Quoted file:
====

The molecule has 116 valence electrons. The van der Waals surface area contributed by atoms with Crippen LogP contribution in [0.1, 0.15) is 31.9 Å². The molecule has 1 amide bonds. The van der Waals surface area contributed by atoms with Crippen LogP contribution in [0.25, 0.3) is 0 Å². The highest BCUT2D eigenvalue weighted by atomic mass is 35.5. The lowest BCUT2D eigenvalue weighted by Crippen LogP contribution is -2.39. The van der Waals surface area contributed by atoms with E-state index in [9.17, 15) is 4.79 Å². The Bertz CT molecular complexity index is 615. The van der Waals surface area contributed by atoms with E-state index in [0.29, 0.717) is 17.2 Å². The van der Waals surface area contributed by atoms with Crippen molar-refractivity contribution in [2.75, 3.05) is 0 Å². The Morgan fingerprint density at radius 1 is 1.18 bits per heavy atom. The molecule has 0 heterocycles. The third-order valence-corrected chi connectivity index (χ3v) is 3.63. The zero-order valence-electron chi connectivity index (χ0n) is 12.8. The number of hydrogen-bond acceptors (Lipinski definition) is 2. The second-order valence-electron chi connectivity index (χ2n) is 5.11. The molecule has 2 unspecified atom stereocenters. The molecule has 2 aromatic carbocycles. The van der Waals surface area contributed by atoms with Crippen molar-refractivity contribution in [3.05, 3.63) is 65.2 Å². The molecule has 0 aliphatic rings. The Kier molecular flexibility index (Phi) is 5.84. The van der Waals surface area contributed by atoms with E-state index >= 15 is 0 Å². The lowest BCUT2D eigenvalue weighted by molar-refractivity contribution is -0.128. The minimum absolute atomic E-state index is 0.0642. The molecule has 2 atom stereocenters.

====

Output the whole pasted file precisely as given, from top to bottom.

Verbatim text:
The molecule has 116 valence electrons. The van der Waals surface area contributed by atoms with Crippen LogP contribution in [0.1, 0.15) is 31.9 Å². The molecule has 1 amide bonds. The van der Waals surface area contributed by atoms with Crippen LogP contribution in [0.25, 0.3) is 0 Å². The highest BCUT2D eigenvalue weighted by atomic mass is 35.5. The lowest BCUT2D eigenvalue weighted by Crippen LogP contribution is -2.39. The van der Waals surface area contributed by atoms with E-state index in [9.17, 15) is 4.79 Å². The Bertz CT molecular complexity index is 615. The van der Waals surface area contributed by atoms with E-state index in [0.29, 0.717) is 17.2 Å². The van der Waals surface area contributed by atoms with Crippen molar-refractivity contribution in [2.75, 3.05) is 0 Å². The Morgan fingerprint density at radius 1 is 1.18 bits per heavy atom. The molecule has 0 heterocycles. The third-order valence-corrected chi connectivity index (χ3v) is 3.63. The zero-order valence-electron chi connectivity index (χ0n) is 12.8. The number of hydrogen-bond acceptors (Lipinski definition) is 2. The second-order valence-electron chi connectivity index (χ2n) is 5.11. The molecule has 2 unspecified atom stereocenters. The molecule has 2 aromatic carbocycles. The van der Waals surface area contributed by atoms with Crippen molar-refractivity contribution in [3.05, 3.63) is 65.2 Å². The molecule has 0 aliphatic rings. The Kier molecular flexibility index (Phi) is 5.84. The van der Waals surface area contributed by atoms with E-state index >= 15 is 0 Å². The lowest BCUT2D eigenvalue weighted by molar-refractivity contribution is -0.128. The minimum absolute atomic E-state index is 0.0642. The molecule has 2 atom stereocenters.